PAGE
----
Workshop series commissioned by the Mental Health Foundation & the Scottish Mental Health Arts Festival, 2021-2023
The aim of the Reclaiming Our Heritage project is to record and preserve the history of the arts and mental health community in Scotland, going as far back as the 1950s and continuing until the early 2000s. In response to the ROH oral history archive, Roundabout programmed and delivered 8 engagement activities across Scotland and online, activating the archival material and encouraging a visual response to it through zine-making. The resulting DIY zines, and two learning resources (for individuals and groups) can be accessed on the website of the project: https://www.mhfestival.com/projects/reclaiming-our-heritage/resources
In October 2023, a curated display presented the resulting zines and learning resources for the first time at the Moving Minds event part of the Scottish Mental Health Arts Festival 2023, at Civic House in Glasgow (Photos by Ingrid Mur).
Community project commissioned by Community Land Scotland (conversational walks, signs, an adventure trail and short animation), 2021
The Viewpark Glen in the East End of Glasgow gained community ownership in 2020, when Scotland was facing lockdown restrictions due to COVID-19. Our group was commissioned to perform walks in the glen with regular and occasional visitors, record interviews and through that, develop an artistic research project. We recorded interviews and invited people to engage in creative activities while moving through the green environment. We found that the recently gained community ownership offered the chance for future visions for getting together as a community to develop, and therefore provided a heightened sense of hope in pandemic times. We presented some of these future visions on signage installed locally and in a short animated video aimed at young people. We also installed signs that lead people on an adventure trail and help them see various aspects of the glen (eg. history, wildlife, foraging options). Through engaging locals and visitors to explore and spend time, we hope to raise awareness on the importance of tranquil activities and social imagination in such turbulent times.
'During the socialist period, cheap to produce and easy to maintain play parks flooded the Eastern side of the Iron Curtain. The play structures were almost identical in each country, with their bare metal bars, elementary colours, and geometric shapes. All around the world from the ‘60s on, newly built housing estates had an area designed for outdoor play activities. The colorful animal shapes of contemporary playgrounds that leave little room for imagination came later on. However, in 2020, play spaces everywhere are wrapped around in red tape, closed off. The architecture of play has become restricted, trapped between the walls in the buildings of the districts occupying the grids of our empty cities. In this situation more than ever, we rely on our fantasies to imagine alternative futures, just like the children playing on bare metal structures in the Soviet Block.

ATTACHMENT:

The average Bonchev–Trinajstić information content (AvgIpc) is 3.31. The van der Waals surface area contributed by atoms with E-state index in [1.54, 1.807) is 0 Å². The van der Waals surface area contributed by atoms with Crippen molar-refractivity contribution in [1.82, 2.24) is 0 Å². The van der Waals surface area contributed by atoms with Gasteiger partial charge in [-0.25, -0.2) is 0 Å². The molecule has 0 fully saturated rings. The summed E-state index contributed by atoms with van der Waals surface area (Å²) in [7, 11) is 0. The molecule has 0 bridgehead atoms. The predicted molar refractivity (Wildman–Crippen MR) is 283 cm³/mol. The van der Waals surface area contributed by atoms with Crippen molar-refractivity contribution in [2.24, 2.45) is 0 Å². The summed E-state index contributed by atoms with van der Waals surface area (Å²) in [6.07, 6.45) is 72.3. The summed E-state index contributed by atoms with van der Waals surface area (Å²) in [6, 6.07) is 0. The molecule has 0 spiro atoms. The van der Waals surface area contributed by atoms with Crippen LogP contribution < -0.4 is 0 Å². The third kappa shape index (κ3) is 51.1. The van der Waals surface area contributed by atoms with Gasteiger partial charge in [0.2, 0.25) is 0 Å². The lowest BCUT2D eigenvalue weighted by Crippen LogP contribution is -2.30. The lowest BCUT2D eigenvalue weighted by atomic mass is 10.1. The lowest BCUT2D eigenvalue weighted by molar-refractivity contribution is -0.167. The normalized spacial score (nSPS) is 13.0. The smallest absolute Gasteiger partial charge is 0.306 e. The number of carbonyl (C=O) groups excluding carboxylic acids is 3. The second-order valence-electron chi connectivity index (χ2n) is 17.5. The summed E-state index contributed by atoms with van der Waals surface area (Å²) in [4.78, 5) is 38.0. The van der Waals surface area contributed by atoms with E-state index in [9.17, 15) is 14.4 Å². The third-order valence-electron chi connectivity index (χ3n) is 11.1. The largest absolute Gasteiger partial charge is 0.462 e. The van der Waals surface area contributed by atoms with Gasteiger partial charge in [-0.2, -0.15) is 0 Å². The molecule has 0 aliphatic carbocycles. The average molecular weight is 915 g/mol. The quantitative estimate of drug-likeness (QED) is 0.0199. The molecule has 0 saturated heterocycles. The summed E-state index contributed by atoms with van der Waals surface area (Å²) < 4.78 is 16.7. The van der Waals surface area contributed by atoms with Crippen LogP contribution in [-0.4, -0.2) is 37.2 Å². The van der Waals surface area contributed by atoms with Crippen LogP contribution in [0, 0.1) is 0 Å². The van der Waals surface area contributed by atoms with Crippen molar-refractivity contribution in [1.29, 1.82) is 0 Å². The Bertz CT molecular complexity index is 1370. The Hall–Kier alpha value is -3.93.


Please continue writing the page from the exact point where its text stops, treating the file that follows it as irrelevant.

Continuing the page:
Our bodies are the new building material. Our torsos evoke the familiar structures, imagining the metal bars to be our bones. The lines that connect the hypothetical anchor points of play structures become soft and tender, before tensing up as we hold the pose and master the performance of unfamiliar habits until they become familiar again.'
Made in lockdown as part of SHIFT: The International Biennale of Performance, Collaborative and Participatory Arts [SHIFT: ibpcpa],
June 30 - August 30, 2020.
Workshops culminating in performance piece and installation. April 2019, residency at Nástupište 1-12 in Topol’čany, Slovakia, Anna Tudos and Maria + Henri.
“Treat this exhibition more like an obstacle course. Repeat and repeat, to be
able to create something new. Pull yourself, don’t let go, hide, run across,
climb and find your balance! (...) You have a right for space. Children’s playgrounds were introduced in the post-war society to serve the needs of a growing population, and to invest in the future generation. A public space for play was also good to keep the little troublemakers off the streets when cars started taking over the roads. But we all know, the best playgrounds are not the ones they build for us, but the ones we build for ourselves."
Artalk.cz, Nástupište 1-12
Outdoor installation. July 2018, Studio Pavilion, House for an Art Lover, Glasgow. Anna Tudos with Maria + Henri, Izzy Arnold and Sylwia Osiecka.
Enthusiasm is an installation occupying the negative spaces at the Studio Pavilion at House for an Art Lover. The chalk drawing created for the court space functions as an obstacle course where various graphic signs evoke different physical moves and actions. Visitors of all ages are welcome to test the 2D playground, which aims to raise awareness on our connection to our built environment and the significance of playfulness while testing out different scenarios of the future of society. Handout/Zine